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Pelosi meets Polish president as Mariupol evacuations continue

Fresh from an unannounced visit to Kyiv, House Speaker Nancy Pelosi met Monday with the president of Poland, thanking him and his country for taking in the lion’s share of Ukrainians who have fled their country since the war there began.

The United Nations says the number of Ukrainian refugees has now topped 5.5 million. The world body is also assisting Monday with a second day of evacuations from the southern city of Mariupol, where at least hundreds of people have been surrounded by Russian troops in a sprawling steel plant that has become the last redoubt of Ukrainian forces and some civilians.

Pelosi (D-San Francisco), who was joined by several high-ranking congressional Democrats, said in a statement from Warsaw that they “expressed America’s deep gratitude to the Polish government and Polish people” for taking in refugees and aiding Ukrainian fighters. Polish President Andrzej Duda, in brief public remarks, called the war a “crucial” time for his country.

Pelosi, the highest-level U.S. official to visit Ukraine since Russia invaded Feb. 24, was scheduled to depart the region later Monday. Her swing through Ukraine and Poland followed a similar tour last week by the U.S. secretaries of State and Defense.

U.S. House Speaker Nancy Pelosi (D-San Francisco) meets Polish President Andrzej Duda in Warsaw on Monday.

(Marek Borawski / Office of the President of Poland)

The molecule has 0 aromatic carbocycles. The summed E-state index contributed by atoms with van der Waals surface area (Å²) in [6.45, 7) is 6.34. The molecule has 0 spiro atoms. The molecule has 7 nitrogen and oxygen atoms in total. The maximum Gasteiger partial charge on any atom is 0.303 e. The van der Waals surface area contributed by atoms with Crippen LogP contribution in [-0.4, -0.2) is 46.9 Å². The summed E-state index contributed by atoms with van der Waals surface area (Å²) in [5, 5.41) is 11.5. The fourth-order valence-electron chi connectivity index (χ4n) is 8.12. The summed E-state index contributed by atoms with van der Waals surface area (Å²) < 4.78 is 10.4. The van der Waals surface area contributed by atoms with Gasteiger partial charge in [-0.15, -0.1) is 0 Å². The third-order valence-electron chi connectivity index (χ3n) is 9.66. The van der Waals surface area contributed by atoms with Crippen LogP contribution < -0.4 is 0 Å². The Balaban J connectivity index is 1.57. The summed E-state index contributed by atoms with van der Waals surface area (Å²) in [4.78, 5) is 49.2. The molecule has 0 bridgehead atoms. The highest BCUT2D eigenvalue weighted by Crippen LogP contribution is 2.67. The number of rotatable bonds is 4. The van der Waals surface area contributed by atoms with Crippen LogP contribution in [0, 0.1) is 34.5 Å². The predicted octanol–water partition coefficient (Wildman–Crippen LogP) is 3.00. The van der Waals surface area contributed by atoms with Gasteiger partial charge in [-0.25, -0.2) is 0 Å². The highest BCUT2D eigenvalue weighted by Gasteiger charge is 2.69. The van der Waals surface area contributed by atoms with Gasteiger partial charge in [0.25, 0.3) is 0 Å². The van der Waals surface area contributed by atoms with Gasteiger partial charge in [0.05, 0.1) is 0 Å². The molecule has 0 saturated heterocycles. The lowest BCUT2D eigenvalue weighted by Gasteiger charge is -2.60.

In Ukraine, Russian forces have largely taken over Mariupol, a strategic port on the Sea of Azov. President Volodymyr Zelensky, speaking in his nightly video address, said he expected around 100 Mariupol civilians who were evacuated Sunday to arrive Monday in the inland city of Zaporizhzhia.

Zelensky described evacuation corridors as one of the few subjects to see progress from off-and-on talks between Russia and Ukraine. He said about 350,000 people had been given safe passageway from battle zones over the last months.

At the same time, there was a report of new attacks on Mariupol, a once-thriving cosmopolitan city where reported mass graves and dwindling food supplies have turned it into a symbol of the war’s brutality.

A mayoral aid, Petro Andryushchenko, said Monday that Mariupol’s Azovstal steel plant was hit with shelling Sunday even as evacuations overseen by the U.N. and the International Red Cross were taking place.

“As soon as the buses left Azovstal with the evacuees, new shelling began immediately,” Andryushchenko said in a Ukrainian TV interview.

Information on the the situation at the steelworks has been difficult to obtain and ascertain even for local officials. Some estimates have put the number of those surrounded by Russian troops at 600. Others have said there are at least 2,000 people taking shelter in the complex.

A commander in Ukraine’s national guard, Denys Shlega, said Sunday in a televised interview that there were “several dozen small children” there as well as 500 injured soldiers and “numerous” bodies of the dead.

The worst fighting continued overnight in eastern Ukraine, where a 300-mile battlefront has become a center of Russia’s attempt to capture the industrial Donbas region.